Teacher Layoffs Addressed in New Legislation
Back in 2012 the Pittsburgh School District when the issue of teacher furloughs came up the issue of conducting layoffs by means other than seniority was discussed (see this blog and its links). The superintendent at the time had been directed by the school board to approach the teachers union with the proposal. Two years ago the idea of applying measures related to performance and evaluations over seniority came up for discussion in the state House. and legislation that passed the General Assembly was vetoed by the Governor in May of 2016.
Earlier this week the House again passed legislation making changes to the state’s Public School Code that includes language regarding teacher layoffs. Presently, a decline in pupil enrollment, curtailment or alteration of educational programs, consolidation of schools, and new school districts created by reorganization are grounds for suspension of employees (under section 1124, causes for suspension, page 16, and also discussed in a Brief earlier this year). The amended language would add “economic reasons that require a reduction in professional employees.”
The legislation would not permit employee compensation to be the determining factor, and a school board could layoff teachers only if they layoff the same percentage of administrative staff. The exception to this rule would be if the district was granted a waiver by the Secretary of Education if all of the following were met: if the district’s administrative functions were already streamlined and reducing further would cause harm and the state Board of Education agrees with the Secretary’s determination. Economic layoffs could occur only if a number of specific steps are carried out by a school board taking such an action, such as doing so at a public meeting, documenting the total cost savings from the layoffs, what other actions have been taken to save costs, and what district expenditures would look like with and without the suspensions.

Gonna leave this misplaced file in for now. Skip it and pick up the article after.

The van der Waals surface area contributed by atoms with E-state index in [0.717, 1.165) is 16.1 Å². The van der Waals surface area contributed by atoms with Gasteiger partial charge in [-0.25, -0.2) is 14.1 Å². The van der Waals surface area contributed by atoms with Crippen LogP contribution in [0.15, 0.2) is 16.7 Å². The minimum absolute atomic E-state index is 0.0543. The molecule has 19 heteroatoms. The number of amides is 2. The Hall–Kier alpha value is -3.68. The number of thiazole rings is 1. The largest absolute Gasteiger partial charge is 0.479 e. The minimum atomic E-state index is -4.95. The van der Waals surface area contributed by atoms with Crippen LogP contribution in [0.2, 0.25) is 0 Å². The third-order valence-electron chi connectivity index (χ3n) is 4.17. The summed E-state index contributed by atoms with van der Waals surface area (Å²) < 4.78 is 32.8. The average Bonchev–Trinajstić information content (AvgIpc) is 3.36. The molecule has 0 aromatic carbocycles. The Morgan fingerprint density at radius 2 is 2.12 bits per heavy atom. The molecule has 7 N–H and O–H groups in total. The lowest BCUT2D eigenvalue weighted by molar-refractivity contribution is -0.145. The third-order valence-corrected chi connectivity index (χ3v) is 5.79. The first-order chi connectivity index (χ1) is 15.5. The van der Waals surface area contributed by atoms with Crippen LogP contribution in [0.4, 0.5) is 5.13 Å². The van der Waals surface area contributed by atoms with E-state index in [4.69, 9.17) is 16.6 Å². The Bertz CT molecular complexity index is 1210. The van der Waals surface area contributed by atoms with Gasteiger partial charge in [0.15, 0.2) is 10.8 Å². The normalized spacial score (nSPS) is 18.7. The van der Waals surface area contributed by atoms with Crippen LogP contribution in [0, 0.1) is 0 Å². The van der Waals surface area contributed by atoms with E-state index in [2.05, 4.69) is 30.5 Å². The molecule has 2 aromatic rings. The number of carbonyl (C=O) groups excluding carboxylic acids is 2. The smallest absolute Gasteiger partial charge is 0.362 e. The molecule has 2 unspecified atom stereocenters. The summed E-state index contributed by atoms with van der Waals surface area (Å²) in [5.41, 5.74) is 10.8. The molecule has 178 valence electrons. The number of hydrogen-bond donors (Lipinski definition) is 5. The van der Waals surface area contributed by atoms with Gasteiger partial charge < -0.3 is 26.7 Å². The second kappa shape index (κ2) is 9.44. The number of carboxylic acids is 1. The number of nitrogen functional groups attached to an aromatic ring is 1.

The provisions for laying off teachers are contained in the section following the language on layoffs for economic reasons (beginning on page 20). Teachers would be listed by their two most recent annual performance evaluations, with those with consecutive “unsatisfactory” evaluations being suspended first, then those with one “unsatisfactory” and one “satisfactory”, then those with two “proficient” or one “proficient” and one “distinguished” and then those with two “distinguished”. If all teachers had the same ranking, the legislation allows for seniority within areas of certification to be the determining factor. There would be an appeal process with the Secretary of Education and new collective bargaining agreements after the effective date of the legislation would have to incorporate the new language on suspensions into them.